occupied by the Metropolitan Railway station. In 1840 Doudney purchased and became editor of the 'Gospel Magazine,' and in 1846 he retired from his printing press.
In November of the latter year he went to Ireland to distribute funds raised by readers of the 'Gospel Magazine' for the relief of the Irish famine. In the following year he was ordained deacon and priest in the Anglican church by the bishop of Cashel, and from 1847 to 1859 he was vicar of Kilrush and curate of Monksland, co. Waterford. Impressed by the poverty and ignorance of the people, Doudney established 'industrial, infant, and agricultural' schools at Bunmahon or Bonmahon, as he spelt it. Various kinds of technical instruction were supplied, and a printing press set up, from which was issued Doudney's abridgment of Gill's 'Exposition of the Old and New Testaments;' the former, which comprised four stout double-column volumes, appeared between 1852 and 1854, and the latter in two volumes, 1852-3. He also issued from the Bonmahon press a periodical entitled 'Old Jonathan,' which he continued to edit until his death. Doudney published at Bonmahon an account of these schools in 'A Pictorial Outline of the Rise and Progress of the Bonmahon Schools,' 1855, 16mo.
Doudney left Ireland in 1859 to become perpetual curate of St. Luke's, Bedminster, Bristol, where he established industrial schools similar to those at Bonmahon. He continued to edit the 'Gospel Magazine' and 'Old Jonathan,' and published a large number of tracts and other devotional works. In 1866 he edited the 'Recollections and Remains' of the Rev. George David Doudney, his cousin and brother-in-law, an evangelical divine like himself. Doudney also took an active part in many charitable institutions, particularly the Printers' Corporation. He retired from St. Luke's in 1890, and in that year was presented with a thousand pounds in recognition of his fifty years' editorship of the 'Gospel Magazine.' He moved to Southville, Granada Road, Southsea, where he died on 21 April 1893. He was buried in Southsea cemetery on the 20th. He was twice married, and left four sons and two daughters. A portrait of Doudney is given in the 'Gospel Magazine' for May 1893, and is prefixed to his 'Memoir.'
[Memoir of D. A. Doudney, by his eldest son and eldest daughter, 1893 (2nd edit. 1894); works in Brit. Mus. Libr.; Crockford's Clerical Directory, 1891; Times, 24 and 25 April 1893; City Press, 26 April 1893; Men of the Time, 13th edit.; Gospel Magazine, May and June 1893.]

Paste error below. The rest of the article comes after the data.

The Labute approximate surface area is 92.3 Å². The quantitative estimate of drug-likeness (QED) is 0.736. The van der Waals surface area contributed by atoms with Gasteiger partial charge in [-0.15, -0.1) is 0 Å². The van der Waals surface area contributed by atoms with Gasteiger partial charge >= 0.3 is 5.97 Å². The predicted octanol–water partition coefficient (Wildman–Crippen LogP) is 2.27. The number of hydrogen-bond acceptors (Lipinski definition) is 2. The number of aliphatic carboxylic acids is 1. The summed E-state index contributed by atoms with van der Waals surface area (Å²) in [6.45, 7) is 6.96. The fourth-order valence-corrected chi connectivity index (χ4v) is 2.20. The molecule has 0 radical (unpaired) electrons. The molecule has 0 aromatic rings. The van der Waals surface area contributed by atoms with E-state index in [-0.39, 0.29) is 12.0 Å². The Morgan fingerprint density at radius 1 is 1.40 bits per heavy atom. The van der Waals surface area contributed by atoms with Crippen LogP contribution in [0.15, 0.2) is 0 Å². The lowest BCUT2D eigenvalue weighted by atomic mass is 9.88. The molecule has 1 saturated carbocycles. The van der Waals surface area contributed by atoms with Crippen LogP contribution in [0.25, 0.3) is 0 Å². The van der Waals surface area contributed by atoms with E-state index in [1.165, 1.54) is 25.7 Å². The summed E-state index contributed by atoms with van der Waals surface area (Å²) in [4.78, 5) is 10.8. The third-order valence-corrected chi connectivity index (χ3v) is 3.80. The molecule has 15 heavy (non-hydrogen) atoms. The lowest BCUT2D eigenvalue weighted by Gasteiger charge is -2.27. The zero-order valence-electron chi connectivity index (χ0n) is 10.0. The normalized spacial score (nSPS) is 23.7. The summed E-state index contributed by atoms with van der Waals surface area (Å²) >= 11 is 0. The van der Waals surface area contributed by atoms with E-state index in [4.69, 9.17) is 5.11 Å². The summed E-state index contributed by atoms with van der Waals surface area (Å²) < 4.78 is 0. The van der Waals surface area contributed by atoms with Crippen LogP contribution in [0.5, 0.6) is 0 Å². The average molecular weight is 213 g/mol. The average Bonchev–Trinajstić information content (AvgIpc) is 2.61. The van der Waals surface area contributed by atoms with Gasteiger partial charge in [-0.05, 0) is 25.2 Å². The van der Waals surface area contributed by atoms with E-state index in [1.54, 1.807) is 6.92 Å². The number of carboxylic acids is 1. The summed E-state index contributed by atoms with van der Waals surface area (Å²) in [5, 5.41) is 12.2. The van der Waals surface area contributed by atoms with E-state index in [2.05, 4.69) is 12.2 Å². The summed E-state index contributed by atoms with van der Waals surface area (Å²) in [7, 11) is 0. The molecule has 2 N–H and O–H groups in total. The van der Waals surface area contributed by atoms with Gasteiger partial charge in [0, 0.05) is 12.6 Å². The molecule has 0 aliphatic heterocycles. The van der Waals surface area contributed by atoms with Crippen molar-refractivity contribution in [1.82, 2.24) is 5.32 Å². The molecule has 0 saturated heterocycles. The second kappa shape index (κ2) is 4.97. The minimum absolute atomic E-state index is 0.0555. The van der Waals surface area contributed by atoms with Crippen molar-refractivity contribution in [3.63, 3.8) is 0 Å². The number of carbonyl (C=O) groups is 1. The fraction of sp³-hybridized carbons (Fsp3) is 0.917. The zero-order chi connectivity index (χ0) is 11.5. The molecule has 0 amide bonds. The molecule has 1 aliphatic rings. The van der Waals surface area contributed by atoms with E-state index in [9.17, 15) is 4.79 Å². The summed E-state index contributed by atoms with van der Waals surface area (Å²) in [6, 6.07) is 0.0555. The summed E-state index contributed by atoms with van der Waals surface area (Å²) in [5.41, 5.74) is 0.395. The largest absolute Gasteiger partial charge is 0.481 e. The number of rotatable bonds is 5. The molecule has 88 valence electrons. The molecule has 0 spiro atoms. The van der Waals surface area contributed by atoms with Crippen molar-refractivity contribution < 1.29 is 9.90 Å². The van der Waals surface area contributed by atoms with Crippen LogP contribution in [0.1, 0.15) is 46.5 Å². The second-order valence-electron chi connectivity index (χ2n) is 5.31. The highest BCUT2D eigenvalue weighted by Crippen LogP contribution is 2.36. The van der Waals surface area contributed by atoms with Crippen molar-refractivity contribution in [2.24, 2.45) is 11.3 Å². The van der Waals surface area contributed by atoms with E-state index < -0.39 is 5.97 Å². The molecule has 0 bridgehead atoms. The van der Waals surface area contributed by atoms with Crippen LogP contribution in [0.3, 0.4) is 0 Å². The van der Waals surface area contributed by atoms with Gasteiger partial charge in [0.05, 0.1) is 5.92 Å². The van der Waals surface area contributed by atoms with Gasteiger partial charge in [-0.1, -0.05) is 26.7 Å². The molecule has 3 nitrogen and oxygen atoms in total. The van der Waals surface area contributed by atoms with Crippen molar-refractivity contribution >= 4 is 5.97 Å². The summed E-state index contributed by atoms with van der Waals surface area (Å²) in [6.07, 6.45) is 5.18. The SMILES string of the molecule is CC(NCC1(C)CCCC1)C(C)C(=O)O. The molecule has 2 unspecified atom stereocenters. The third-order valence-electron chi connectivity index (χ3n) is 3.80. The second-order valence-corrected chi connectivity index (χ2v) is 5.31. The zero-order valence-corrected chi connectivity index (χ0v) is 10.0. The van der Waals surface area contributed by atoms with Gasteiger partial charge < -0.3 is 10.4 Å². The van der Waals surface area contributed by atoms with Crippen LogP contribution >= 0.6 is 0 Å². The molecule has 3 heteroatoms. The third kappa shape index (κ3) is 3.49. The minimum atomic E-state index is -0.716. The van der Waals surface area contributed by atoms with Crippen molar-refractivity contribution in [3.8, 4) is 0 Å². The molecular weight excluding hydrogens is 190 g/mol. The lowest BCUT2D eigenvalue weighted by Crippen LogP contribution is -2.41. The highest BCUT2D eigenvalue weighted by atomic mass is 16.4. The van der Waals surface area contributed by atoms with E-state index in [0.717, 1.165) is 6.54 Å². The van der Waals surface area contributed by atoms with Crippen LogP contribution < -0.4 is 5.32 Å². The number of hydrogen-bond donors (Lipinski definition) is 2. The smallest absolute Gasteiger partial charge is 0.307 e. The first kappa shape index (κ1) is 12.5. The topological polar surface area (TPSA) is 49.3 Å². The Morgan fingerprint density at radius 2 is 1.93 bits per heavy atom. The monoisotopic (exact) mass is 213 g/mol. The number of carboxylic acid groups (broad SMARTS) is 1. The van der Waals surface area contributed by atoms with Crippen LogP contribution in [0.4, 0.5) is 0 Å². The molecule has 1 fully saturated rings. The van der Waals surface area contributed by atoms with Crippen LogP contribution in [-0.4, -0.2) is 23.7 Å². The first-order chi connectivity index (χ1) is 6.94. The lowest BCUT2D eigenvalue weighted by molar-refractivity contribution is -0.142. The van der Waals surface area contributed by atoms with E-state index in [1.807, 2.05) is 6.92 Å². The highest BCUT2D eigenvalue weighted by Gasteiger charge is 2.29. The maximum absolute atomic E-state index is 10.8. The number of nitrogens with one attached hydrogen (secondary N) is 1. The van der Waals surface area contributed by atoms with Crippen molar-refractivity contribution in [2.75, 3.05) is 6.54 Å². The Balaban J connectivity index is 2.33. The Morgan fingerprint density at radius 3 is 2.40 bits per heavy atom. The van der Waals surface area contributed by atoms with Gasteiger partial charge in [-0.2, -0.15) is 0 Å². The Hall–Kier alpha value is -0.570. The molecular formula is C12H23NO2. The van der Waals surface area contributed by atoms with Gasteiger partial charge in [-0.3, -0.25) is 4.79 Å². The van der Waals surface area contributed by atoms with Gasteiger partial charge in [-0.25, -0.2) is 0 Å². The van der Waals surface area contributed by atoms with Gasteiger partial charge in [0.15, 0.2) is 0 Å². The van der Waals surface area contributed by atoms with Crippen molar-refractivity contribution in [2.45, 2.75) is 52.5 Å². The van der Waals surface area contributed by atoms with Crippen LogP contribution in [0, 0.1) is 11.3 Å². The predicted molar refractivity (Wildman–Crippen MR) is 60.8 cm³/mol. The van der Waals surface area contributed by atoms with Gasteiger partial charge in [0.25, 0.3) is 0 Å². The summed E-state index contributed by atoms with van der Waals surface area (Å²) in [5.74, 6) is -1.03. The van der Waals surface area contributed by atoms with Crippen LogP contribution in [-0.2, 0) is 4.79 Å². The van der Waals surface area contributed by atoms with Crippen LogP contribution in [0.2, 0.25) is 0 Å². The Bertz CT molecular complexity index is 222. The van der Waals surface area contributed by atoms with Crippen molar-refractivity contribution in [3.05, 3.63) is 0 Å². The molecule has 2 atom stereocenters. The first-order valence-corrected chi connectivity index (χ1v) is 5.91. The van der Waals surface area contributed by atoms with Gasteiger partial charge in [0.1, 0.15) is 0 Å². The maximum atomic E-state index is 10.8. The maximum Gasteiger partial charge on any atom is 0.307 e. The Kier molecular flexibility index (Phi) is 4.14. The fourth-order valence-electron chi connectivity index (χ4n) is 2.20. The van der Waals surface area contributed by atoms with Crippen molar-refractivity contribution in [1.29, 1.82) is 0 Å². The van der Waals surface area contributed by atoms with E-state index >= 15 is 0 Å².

DOUGLAS, Sir JOHN SHOLTO, eighth Marquis of Queensbury (1844–1900), eldest son of Archibald William Douglas (1818–1858), seventh marquis, who married on 2 June 1840 Caroline Margaret, younger daughter of General Sir William Robert Clayton, bart., was born on 20 July 1844, and succeeded his father as eighth marquis in 1858. He served in the navy for five years (1859–64) and held a commission in. the first Dumfriesshire volunteers. From 1872 until 1880 he sat as a representative peer for Scotland, but he was not re-elected in 1880. Except in this capacity his public acts were of a strictly unofficial character. He became somewhat notorious as a supporter of Charles Bradlaugh [q. v. Suppl.] and secularism, and at the Globe Theatre on 14 Nov. 1882 he rose in the stalls and denounced Tennyson's 'imaginary free-thinker' in the 'Promise of May' as an 'abominable caricature.' The marquis became even more notorious in 1895, when he was charged at Marlborough Street police-court with publishing a defamatory libel on Oscar Wilde [q. v. Suppl.], and on taking his trial at the central criminal court was acquitted (5 April) on the grounds that the 'libel' was justifiable and was published 'for the public benefit.'
Queensberry is best remembered as a patron of boxing. When the prizerring fell into final disrepute in England about 1860, the Amateur Athletic Club was founded by John Chambers, whom Queensberry supported, with a view to encourage boxing contests. Handsome challenge cups were offered by Queensberry, and in 1867 a body of special rules was drawn up under his supervision, which have since borne the name of 'Queensberry rules.' In 1881 Queensberry published a meditation in blank verse entitled 'The Spirit of the Matterhorn.' He died in London on 31 Jan. 1900, and his remains after cremation were buried in the family burying place at Kinmount, Dumfriesshire, on 3 Feb. 1900. He married, first, on 26 Feb. 1866, Sibyl (who divorced him on 22 Jan. 1887), younger daughter of Alfred Montgomery, and had issue four sons and one daughter. He married, secondly, on 7 Nov. 1893 Ethel, daughter of Edward Charles Weedon of Exeter (marriage annulled 1894). He was succeeded as ninth marquis by his eldest surviving son, Percy Sholto Douglas.
His elder son, Francis Archibald Douglas, called Viscount Drumlanrig (1867–1894), lord-in-waiting to the queen (1892–4), acted as assistant private secretary to Lord Rosebery when the latter became foreign secretary in Gladstone's 1892 ministry. In order